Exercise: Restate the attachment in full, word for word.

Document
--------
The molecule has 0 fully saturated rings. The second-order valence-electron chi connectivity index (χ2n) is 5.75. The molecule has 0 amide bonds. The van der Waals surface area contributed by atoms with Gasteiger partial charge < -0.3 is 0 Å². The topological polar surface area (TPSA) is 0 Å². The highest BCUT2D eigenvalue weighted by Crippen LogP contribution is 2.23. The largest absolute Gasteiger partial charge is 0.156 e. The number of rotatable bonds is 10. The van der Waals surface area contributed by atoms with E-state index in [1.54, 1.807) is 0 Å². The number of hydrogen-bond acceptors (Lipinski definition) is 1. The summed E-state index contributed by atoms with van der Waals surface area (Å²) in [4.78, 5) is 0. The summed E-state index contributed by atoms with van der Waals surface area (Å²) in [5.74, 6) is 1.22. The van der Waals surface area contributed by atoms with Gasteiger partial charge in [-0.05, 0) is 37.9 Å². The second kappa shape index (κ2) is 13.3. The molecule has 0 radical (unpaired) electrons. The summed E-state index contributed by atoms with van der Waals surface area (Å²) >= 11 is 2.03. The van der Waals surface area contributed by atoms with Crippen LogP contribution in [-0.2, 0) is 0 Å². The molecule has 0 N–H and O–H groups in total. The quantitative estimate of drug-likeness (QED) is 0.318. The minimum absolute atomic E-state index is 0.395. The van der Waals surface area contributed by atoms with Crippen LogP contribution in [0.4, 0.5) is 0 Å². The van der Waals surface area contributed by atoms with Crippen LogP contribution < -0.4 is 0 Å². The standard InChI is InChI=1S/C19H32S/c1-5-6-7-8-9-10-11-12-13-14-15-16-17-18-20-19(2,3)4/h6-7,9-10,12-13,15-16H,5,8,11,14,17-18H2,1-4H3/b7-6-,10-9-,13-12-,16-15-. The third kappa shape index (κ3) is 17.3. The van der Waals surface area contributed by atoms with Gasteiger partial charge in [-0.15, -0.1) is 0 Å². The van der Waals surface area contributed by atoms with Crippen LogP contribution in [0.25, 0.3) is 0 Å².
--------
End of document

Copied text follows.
The molecule has 0 fully saturated rings. The second-order valence-electron chi connectivity index (χ2n) is 5.75. The molecule has 0 amide bonds. The van der Waals surface area contributed by atoms with Gasteiger partial charge < -0.3 is 0 Å². The topological polar surface area (TPSA) is 0 Å². The highest BCUT2D eigenvalue weighted by Crippen LogP contribution is 2.23. The largest absolute Gasteiger partial charge is 0.156 e. The number of rotatable bonds is 10. The van der Waals surface area contributed by atoms with E-state index in [1.54, 1.807) is 0 Å². The number of hydrogen-bond acceptors (Lipinski definition) is 1. The summed E-state index contributed by atoms with van der Waals surface area (Å²) in [4.78, 5) is 0. The summed E-state index contributed by atoms with van der Waals surface area (Å²) in [5.74, 6) is 1.22. The van der Waals surface area contributed by atoms with Gasteiger partial charge in [-0.05, 0) is 37.9 Å². The second kappa shape index (κ2) is 13.3. The molecule has 0 radical (unpaired) electrons. The summed E-state index contributed by atoms with van der Waals surface area (Å²) >= 11 is 2.03. The van der Waals surface area contributed by atoms with Crippen LogP contribution in [-0.2, 0) is 0 Å². The molecule has 0 N–H and O–H groups in total. The quantitative estimate of drug-likeness (QED) is 0.318. The minimum absolute atomic E-state index is 0.395. The van der Waals surface area contributed by atoms with Crippen LogP contribution in [0.4, 0.5) is 0 Å². The van der Waals surface area contributed by atoms with Crippen LogP contribution < -0.4 is 0 Å². The standard InChI is InChI=1S/C19H32S/c1-5-6-7-8-9-10-11-12-13-14-15-16-17-18-20-19(2,3)4/h6-7,9-10,12-13,15-16H,5,8,11,14,17-18H2,1-4H3/b7-6-,10-9-,13-12-,16-15-. The third kappa shape index (κ3) is 17.3. The van der Waals surface area contributed by atoms with Gasteiger partial charge in [-0.15, -0.1) is 0 Å². The van der Waals surface area contributed by atoms with Crippen LogP contribution in [0.25, 0.3) is 0 Å².